‘To me he is simply the monster next door’: Grieving widow reveals she will NEVER say name of murderer next door who stabbed her husband to death as police watchdog probes force that failed to stop him
- Grieving widow Sarah Boorman will never say the name of husband’s murderer
- Can Arslan, 52, stabbed his neighbour Matthew Boorman, 43, to death last year
- Mrs Boorman will only call him ‘the monster next door’ after he was jailed for act
A grieving widow said she will never say the name of the murderer who stabbed her husband to death, referring to him only as ‘the monster next door’, as a police watchdog probes the force that failed to stop him.
Can Arslan, 52, ‘acted out his own horror movie’ as he stabbed his neighbour Matthew Boorman, 43, to death over a parking row on the afternoon of October 5 last year.
Sarah Boorman, who was seriously wounded when she tried to save her husband, said that her family were ‘always on edge’ around Arslan and lived a ‘life of misery’ in their Walton Cardiff home near Tewkesbury, Gloucestershire.
‘I will not say his name. To me he is simply the monster next door,’ she told the court, as Arslan was sentenced to life at Bristol Crown Court.
Mr Boorman’s wife Sarah said she will never say the name of the murderer who stabbed her husband to death, referring to him only as ‘the monster next door’. Pictured, the couple
Can Arslan (pictured) ‘acted out his own horror movie’ as he stabbed his neighbour Matthew Boorman to death
‘What I and my 12-year-old son witnessed that day will haunt us for as long as we live,’ Mrs Boorman said.
‘Every day I wake up and my heart shatters more.
‘I hear him saying “no” as he was being stabbed and I see the man next door sitting on his body, laughing at me.’
Mrs Boorman said that her family had suffered years of verbal abuse from Arslan, including rape and murder threats, describing it as ‘living in the middle of a war zone’.
In a victim impact statement, Mrs Boorman described her husband as a devoted father who loved playing with his children and ‘enjoyed all parts of parenting’.
‘Our children knew nothing but love and care and kindness,’ she said. ‘Matthew was a good, honest and kind man who never fell out with anybody.’
In a victim impact statement, Mrs Boorman described her husband as a devoted father who loved playing with his children and ‘enjoyed all parts of parenting’
The couple’s three children, aged 12, seven and two at the time, were in the house during the attack.
Their eldest ran to shut his siblings in the lounge to protect them.
‘I struggle to explain to Matt’s biggest fans, his children – they don’t understand why a bad man would want to hurt their daddy so much they can’t ever see him again,’ Mrs Boorman said.
She thanked neighbours who had tried to save her husband and tackle Arslan.
‘I want to say thank you to the heroes who came to help me and tried to save Matt,’ she said.
‘Many of them were people I had never met before. I didn’t know their names and I didn’t know if they had families waiting for them, but they came to help me and tried to save Matt by selflessly running towards danger.’
She continued: ‘These strangers, with kindness and love, came to my rescue.’
Mrs Boorman added: ‘Matt didn’t die in the front garden where he was attacked, he died in our house, away from the evil man, and with love around him.’
After killing Mr Boorman, Arslan forced his way into the home of another neighbour, Peter Marsden, and stabbed him eight times.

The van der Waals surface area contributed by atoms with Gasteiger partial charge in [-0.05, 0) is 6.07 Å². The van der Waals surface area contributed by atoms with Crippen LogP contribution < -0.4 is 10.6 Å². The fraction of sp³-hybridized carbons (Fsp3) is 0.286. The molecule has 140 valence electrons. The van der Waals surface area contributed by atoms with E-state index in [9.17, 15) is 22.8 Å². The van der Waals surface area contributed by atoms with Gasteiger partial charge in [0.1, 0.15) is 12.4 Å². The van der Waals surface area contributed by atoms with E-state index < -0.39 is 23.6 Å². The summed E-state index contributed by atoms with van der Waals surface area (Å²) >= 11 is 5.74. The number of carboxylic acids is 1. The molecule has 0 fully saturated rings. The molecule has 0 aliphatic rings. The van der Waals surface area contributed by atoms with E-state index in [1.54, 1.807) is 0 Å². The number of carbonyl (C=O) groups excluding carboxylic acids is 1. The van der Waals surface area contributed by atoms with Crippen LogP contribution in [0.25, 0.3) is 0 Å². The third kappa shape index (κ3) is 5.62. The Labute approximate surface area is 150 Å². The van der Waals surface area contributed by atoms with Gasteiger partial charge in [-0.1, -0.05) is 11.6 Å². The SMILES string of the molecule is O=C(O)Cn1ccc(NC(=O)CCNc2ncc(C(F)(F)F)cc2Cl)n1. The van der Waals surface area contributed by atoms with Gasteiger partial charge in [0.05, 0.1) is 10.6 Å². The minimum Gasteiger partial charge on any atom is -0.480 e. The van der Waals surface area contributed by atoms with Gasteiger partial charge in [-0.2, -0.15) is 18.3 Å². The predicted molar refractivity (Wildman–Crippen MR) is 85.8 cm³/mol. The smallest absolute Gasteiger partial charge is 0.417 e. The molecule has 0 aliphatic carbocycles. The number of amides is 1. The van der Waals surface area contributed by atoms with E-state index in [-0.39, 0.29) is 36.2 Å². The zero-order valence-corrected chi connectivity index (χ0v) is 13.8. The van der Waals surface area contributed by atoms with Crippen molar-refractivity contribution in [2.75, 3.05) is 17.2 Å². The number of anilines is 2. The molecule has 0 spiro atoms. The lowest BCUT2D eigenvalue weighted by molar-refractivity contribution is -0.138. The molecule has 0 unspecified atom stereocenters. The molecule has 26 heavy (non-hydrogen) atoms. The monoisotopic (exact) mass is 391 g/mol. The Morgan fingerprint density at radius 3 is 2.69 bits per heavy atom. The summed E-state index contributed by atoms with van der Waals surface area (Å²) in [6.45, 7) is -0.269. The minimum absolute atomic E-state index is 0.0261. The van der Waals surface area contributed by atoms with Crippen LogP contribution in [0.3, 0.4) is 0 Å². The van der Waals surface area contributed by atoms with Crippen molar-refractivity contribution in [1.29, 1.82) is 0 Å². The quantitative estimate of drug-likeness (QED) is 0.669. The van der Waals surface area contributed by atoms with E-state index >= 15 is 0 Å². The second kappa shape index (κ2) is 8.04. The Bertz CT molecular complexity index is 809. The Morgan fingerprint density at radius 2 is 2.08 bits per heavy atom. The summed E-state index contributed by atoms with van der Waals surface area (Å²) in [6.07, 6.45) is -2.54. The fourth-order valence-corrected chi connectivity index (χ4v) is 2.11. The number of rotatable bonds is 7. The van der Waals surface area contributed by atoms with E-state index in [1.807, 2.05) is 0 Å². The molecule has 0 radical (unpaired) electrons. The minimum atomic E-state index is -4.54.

The defendant had subjected his community to 12 years of threats and abuse and had recently learned he was to be evicted for his behaviour.
Mr Boorman’s family previously criticised the ‘toothless’ response by police and other agencies in response to the years of abuse and threats from Arslan.
The Independent Office for Police Conduct (IOPC) has opened an investigation into Gloucestershire Police’s actions in light of the many reported incidents prior to Mr Boorman’s death.
The IOPC said on Thursday: ‘As part of our investigation to date, we have served a misconduct notice on one police constable in relation to their contact with Mr Arslan.
‘Such notices advise an officer their conduct is subject to investigation and do not necessarily mean any disciplinary proceedings will follow.
‘Our independent investigation began in November following a mandatory referral from Gloucestershire Constabulary straight after Mr Boorman’s death about prior police contact, and subsequent referrals of complaints.’
A spokesman from Tewkesbury Council said previously that its powers to evict people from private housing was ‘extremely limited’.
Following Arslan’s conviction in April, the spokesman said: ‘We have been made aware that questions have been raised about the different authorities’ involvement in this case, and clearly we take this seriously.
‘As with all serious cases like these, we will be carrying out a full review of our involvement.’
Prosecutor Kate Brunner QC told jurors during his trial at Bristol Crown Court that Arslan had ‘planned and controlled’ the stabbings.
He thought he had ‘a horror movie where he was going to take a starring role, and end up on the TV.’
She cited the words of one of Mr Boorman’s colleagues, who was on the phone to him when Arslan attacked.
She told the court: ‘She said it was like listening to a ”totally horrendous horror movie”, and it was a horror movie that was just beginning and this defendant had written the script,’ the Mirror reports.
‘This was not something that happened to him – it was something he had planned and controlled. It was a horror movie planned out, where he was going to stab his victims to death one by one.’
Arslan denied murder, pleading guilty instead to a lesser charge of manslaughter on the grounds of diminished responsibility, but was convicted after a trial in April and jailed for life with a minimum term of 38 years at Bristol Crown Court on Thursday.
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